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Old 6th April 2003, 07:35 PM   #1
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Default please help a student out

ok, i have another thread open that i invite you to look at in addition to this one. i think different questions are posed in each.

link: all my questions, any help?

ok as for this, i am a college student and am working on my first major electronics project. I had wanted to build an amplifer using lm1875 and lm3875 chips. it is for a quasi-hi-fi stereo setup. i plan to put an amplifer channel on the 2 tweeters, 2 midranges, and 1 subwoofer (i mean 1 each, so 5 channels). i had planned on a bridge amplifer for the subwoofer to get 100 watts. from the graphs, the 1875 seems not to like voltages above +-30V, and 100watts into the woofer isn't possible unless the voltage is kept near +-30, however, the 3875 charts show (i guess protection circutry...) that the power output will drop off if the supply is brought above +-35V or so.

so this brings me to quesitons about all of this. I am assuming i can't get the +-30V without regualtion.

so this brought me to a different idea, building a different amplfier for the subwoofer. i'd like to get about 100watt-300watts into my 8ohm subwoofer, and i'd like to do so without generating a huge amount of distortion or cash. i'm already over budget (by a lot). in any case it would be ashame if i had to stop the project because of funding.

so i was wondering if there was any kinda cheap amplifer that would work nice with my subwoofer. i figured i'd ask here as any design i find online i'd no doubt ask your help on.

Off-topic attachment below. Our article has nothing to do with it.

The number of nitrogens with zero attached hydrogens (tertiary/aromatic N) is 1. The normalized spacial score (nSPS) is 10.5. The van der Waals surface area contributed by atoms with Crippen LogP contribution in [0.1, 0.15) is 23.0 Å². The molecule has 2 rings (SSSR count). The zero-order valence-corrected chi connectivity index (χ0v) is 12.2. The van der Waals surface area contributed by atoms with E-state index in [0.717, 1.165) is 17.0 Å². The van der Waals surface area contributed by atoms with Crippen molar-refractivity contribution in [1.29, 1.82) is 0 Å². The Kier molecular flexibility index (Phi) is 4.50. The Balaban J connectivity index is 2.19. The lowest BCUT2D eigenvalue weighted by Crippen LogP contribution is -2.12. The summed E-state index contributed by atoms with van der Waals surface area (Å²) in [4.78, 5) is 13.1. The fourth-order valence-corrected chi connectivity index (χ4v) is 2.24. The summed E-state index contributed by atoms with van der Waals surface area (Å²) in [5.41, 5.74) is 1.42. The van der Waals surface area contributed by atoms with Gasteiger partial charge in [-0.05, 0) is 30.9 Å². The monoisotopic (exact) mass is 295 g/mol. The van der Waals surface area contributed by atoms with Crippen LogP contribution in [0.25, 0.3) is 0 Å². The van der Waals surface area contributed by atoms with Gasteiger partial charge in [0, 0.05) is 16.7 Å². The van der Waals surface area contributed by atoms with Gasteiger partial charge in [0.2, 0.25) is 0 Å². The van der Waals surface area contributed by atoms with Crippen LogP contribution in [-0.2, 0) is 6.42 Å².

ok. as for transformers. i have these questions. is there any way to use 2 transformers as 1 transformer, like take 2 220V primaries and wire them in series (or parellel) to allow a 110V input?

also any opinions on this: http://sound.westhost.com/project15.htm
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Old 6th April 2003, 09:10 PM   #2
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Well, if you're looking at the National chips because of your budget and had a design in mind, why not just build 1 more channel and run your sub bridged?
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Old 6th April 2003, 09:41 PM   #3
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Quote:
Originally posted by leadbelly
Well, if you're looking at the National chips because of your budget and had a design in mind, why not just build 1 more channel and run your sub bridged?

He is running the sub bridged... lol
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Old 6th April 2003, 10:05 PM   #4
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Duh, thanks SkinnyBoy, Leadbelly not too swift today...

OK, then I would say your best bet is to build all channels out of 3875's, running 2 bridged for the sub. If there is a good reason you chose 1875's, then just make your PS for the lower voltage.

Don't build a regulated supply, that goes against a great feature of these chips which is the PS noise rejection. The money spent on a regulated supply is better spent on a properly sized transformer, ultrafast dioes, PE or PP caps, etc.
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Old 6th April 2003, 10:08 PM   #5
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but, if your sub is 4 ohm (which "car" subs generally are) then bridging could be a bit of a problem....